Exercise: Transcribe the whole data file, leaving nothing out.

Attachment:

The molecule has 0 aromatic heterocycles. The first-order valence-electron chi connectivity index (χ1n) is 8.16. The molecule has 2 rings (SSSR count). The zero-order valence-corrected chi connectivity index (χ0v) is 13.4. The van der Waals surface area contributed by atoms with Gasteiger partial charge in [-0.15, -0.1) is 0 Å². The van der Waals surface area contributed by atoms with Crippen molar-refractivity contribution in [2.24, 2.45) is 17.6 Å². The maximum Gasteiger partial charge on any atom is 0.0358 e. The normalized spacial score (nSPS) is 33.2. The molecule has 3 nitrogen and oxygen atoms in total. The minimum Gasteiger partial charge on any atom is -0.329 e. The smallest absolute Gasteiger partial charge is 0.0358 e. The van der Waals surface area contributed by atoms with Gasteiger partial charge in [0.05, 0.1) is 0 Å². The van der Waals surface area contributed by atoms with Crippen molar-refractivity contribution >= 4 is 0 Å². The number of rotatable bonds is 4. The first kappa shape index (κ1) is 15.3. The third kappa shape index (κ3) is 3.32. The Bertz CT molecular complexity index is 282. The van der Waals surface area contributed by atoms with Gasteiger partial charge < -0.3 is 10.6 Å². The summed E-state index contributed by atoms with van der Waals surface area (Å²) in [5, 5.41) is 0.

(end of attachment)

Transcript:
The molecule has 0 aromatic heterocycles. The first-order valence-electron chi connectivity index (χ1n) is 8.16. The molecule has 2 rings (SSSR count). The zero-order valence-corrected chi connectivity index (χ0v) is 13.4. The van der Waals surface area contributed by atoms with Gasteiger partial charge in [-0.15, -0.1) is 0 Å². The van der Waals surface area contributed by atoms with Crippen molar-refractivity contribution in [2.24, 2.45) is 17.6 Å². The maximum Gasteiger partial charge on any atom is 0.0358 e. The normalized spacial score (nSPS) is 33.2. The molecule has 3 nitrogen and oxygen atoms in total. The minimum Gasteiger partial charge on any atom is -0.329 e. The smallest absolute Gasteiger partial charge is 0.0358 e. The van der Waals surface area contributed by atoms with Gasteiger partial charge in [0.05, 0.1) is 0 Å². The van der Waals surface area contributed by atoms with Crippen molar-refractivity contribution >= 4 is 0 Å². The number of rotatable bonds is 4. The first kappa shape index (κ1) is 15.3. The third kappa shape index (κ3) is 3.32. The Bertz CT molecular complexity index is 282. The van der Waals surface area contributed by atoms with Gasteiger partial charge < -0.3 is 10.6 Å². The summed E-state index contributed by atoms with van der Waals surface area (Å²) in [5, 5.41) is 0.